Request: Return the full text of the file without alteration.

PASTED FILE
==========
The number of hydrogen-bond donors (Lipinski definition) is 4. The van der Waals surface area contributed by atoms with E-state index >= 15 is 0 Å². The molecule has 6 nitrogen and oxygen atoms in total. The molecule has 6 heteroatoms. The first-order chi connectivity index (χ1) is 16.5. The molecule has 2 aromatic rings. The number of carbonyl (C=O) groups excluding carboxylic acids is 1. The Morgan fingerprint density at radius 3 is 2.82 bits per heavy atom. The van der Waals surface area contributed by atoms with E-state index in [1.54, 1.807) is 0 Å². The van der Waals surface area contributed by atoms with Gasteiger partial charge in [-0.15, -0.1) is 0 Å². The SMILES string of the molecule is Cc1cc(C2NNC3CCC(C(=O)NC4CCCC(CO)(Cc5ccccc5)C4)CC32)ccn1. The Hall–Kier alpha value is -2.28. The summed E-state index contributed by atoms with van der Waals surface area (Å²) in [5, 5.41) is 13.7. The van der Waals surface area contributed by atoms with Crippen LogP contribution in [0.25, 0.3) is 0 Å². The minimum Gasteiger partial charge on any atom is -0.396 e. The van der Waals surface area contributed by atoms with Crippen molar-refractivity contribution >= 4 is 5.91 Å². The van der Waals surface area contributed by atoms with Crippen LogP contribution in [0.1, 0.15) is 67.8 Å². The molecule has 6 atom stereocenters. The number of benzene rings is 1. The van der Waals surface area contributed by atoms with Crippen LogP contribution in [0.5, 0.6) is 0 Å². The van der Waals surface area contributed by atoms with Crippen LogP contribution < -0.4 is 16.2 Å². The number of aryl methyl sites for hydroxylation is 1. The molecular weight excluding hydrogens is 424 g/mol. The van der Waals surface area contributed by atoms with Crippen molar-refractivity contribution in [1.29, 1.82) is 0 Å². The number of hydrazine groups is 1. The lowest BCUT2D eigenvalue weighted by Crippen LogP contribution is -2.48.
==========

The number of hydrogen-bond donors (Lipinski definition) is 4. The van der Waals surface area contributed by atoms with E-state index >= 15 is 0 Å². The molecule has 6 nitrogen and oxygen atoms in total. The molecule has 6 heteroatoms. The first-order chi connectivity index (χ1) is 16.5. The molecule has 2 aromatic rings. The number of carbonyl (C=O) groups excluding carboxylic acids is 1. The Morgan fingerprint density at radius 3 is 2.82 bits per heavy atom. The van der Waals surface area contributed by atoms with E-state index in [1.54, 1.807) is 0 Å². The van der Waals surface area contributed by atoms with Gasteiger partial charge in [-0.15, -0.1) is 0 Å². The SMILES string of the molecule is Cc1cc(C2NNC3CCC(C(=O)NC4CCCC(CO)(Cc5ccccc5)C4)CC32)ccn1. The Hall–Kier alpha value is -2.28. The summed E-state index contributed by atoms with van der Waals surface area (Å²) in [5, 5.41) is 13.7. The van der Waals surface area contributed by atoms with Crippen LogP contribution in [0.25, 0.3) is 0 Å². The minimum Gasteiger partial charge on any atom is -0.396 e. The van der Waals surface area contributed by atoms with Crippen molar-refractivity contribution >= 4 is 5.91 Å². The van der Waals surface area contributed by atoms with Crippen LogP contribution in [0.1, 0.15) is 67.8 Å². The molecule has 6 atom stereocenters. The number of benzene rings is 1. The van der Waals surface area contributed by atoms with Crippen LogP contribution in [0.5, 0.6) is 0 Å². The van der Waals surface area contributed by atoms with Crippen LogP contribution < -0.4 is 16.2 Å². The number of aryl methyl sites for hydroxylation is 1. The molecular weight excluding hydrogens is 424 g/mol. The van der Waals surface area contributed by atoms with Crippen molar-refractivity contribution in [1.29, 1.82) is 0 Å². The number of hydrazine groups is 1. The lowest BCUT2D eigenvalue weighted by Crippen LogP contribution is -2.48.